To protect against eavesdroppers and MitM attacks, teleworkers are often required to use VPNs to connect to the corporate network. However, many organizations have limited VPN infrastructure, forcing the use of split-tunnel VPNs to help them scale to meet demand. However, these split-tunnel VPNs, which only carry traffic bound for the corporate network, mean that an employee’s connection to the public Internet is not protected by corporate firewalls, antivirus, and other cybersecurity solutions. This leaves them vulnerable to infections and attacks that can then spread to the corporate network via their VPN connection.
- Use of Personal Devices for Business Purposes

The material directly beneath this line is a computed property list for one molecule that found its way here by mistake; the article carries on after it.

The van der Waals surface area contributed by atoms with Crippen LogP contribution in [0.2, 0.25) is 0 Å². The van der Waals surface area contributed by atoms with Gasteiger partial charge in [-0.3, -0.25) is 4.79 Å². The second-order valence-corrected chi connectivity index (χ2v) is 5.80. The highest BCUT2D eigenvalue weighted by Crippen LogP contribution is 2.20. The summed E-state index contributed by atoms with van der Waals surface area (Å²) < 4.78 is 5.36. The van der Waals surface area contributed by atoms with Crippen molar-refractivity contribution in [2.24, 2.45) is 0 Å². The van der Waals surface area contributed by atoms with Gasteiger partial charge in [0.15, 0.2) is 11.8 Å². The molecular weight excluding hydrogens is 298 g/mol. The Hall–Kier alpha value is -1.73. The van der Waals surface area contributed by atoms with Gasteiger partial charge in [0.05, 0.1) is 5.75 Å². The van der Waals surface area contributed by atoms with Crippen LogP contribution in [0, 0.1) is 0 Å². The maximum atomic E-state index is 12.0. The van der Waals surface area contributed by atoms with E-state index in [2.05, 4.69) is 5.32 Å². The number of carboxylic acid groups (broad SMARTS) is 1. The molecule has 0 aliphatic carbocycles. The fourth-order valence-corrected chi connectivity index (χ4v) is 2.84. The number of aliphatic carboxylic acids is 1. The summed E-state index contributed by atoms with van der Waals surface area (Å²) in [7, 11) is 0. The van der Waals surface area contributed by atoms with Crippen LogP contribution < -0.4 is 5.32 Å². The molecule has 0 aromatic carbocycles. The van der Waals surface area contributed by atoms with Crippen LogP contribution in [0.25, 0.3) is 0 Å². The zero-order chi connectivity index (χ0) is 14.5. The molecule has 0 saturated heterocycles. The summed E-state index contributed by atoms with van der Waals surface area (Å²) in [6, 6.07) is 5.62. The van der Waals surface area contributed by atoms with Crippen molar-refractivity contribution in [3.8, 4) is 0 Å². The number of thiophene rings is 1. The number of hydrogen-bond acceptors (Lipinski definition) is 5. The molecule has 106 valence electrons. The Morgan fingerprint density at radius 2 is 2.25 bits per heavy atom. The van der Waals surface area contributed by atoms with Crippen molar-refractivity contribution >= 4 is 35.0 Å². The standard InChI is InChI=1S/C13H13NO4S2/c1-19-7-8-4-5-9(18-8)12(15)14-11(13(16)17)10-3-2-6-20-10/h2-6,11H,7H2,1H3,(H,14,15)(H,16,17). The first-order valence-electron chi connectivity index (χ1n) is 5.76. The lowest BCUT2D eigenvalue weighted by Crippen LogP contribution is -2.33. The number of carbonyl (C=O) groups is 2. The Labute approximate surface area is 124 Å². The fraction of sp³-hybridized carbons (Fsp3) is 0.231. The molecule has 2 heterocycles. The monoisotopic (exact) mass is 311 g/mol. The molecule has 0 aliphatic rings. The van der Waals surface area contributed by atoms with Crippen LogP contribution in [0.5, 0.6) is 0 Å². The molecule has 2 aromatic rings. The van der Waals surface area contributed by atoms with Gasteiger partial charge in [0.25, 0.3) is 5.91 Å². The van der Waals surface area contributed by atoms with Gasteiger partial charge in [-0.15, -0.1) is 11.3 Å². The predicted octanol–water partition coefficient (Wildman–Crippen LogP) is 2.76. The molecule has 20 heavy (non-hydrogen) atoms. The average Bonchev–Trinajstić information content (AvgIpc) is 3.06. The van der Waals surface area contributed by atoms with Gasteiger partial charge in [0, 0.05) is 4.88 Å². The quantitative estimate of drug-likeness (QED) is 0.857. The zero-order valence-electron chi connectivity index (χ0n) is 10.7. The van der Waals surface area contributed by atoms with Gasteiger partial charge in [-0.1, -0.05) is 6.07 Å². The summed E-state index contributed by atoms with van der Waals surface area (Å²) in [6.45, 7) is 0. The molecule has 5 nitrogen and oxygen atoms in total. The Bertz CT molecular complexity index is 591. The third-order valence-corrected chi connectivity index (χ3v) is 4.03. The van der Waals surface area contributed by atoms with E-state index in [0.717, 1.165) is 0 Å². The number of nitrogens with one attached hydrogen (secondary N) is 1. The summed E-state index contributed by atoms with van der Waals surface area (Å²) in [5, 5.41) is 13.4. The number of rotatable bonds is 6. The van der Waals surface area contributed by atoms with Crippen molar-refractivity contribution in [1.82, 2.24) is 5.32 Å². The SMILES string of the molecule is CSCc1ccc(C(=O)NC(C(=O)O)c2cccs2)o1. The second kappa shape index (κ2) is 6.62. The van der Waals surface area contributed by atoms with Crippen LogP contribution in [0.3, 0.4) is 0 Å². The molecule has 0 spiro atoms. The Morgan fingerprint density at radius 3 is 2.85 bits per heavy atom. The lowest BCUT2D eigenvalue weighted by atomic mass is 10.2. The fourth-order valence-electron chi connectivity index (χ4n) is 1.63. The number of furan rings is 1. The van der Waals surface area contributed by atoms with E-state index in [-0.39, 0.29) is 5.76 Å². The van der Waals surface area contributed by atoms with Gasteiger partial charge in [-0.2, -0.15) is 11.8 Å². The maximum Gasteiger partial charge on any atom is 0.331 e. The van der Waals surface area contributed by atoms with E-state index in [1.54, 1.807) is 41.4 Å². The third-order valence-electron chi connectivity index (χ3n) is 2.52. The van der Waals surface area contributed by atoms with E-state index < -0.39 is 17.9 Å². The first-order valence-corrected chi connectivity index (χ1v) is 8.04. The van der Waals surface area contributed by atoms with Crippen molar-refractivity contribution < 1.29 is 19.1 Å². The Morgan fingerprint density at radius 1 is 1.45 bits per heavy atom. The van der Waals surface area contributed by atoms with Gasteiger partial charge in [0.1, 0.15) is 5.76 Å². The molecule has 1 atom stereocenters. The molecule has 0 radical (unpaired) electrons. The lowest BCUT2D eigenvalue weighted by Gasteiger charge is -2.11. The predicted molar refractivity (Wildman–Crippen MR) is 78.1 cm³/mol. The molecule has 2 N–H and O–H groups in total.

When forced to switch to telework, many organizations lacked the number of company-owned laptops that would be required to support a fully remote workforce. As a result, many employees worked from home using personally owned devices, which created new cybersecurity and privacy risks for the organization.
Corporate-owned devices used for telework historically have lagged behind on-site devices for the installation of security updates. In fact, only 42% of remote machines receive security patches within three days of the update becoming available, compared to 48% of on-site computers. This issue is likely to only be exacerbated during the COVID-related mass telework. Personal devices used by employees during unexpected remote work are unlikely to meet corporate security standards, receive regular patches, or have corporate anti-malware solutions installed.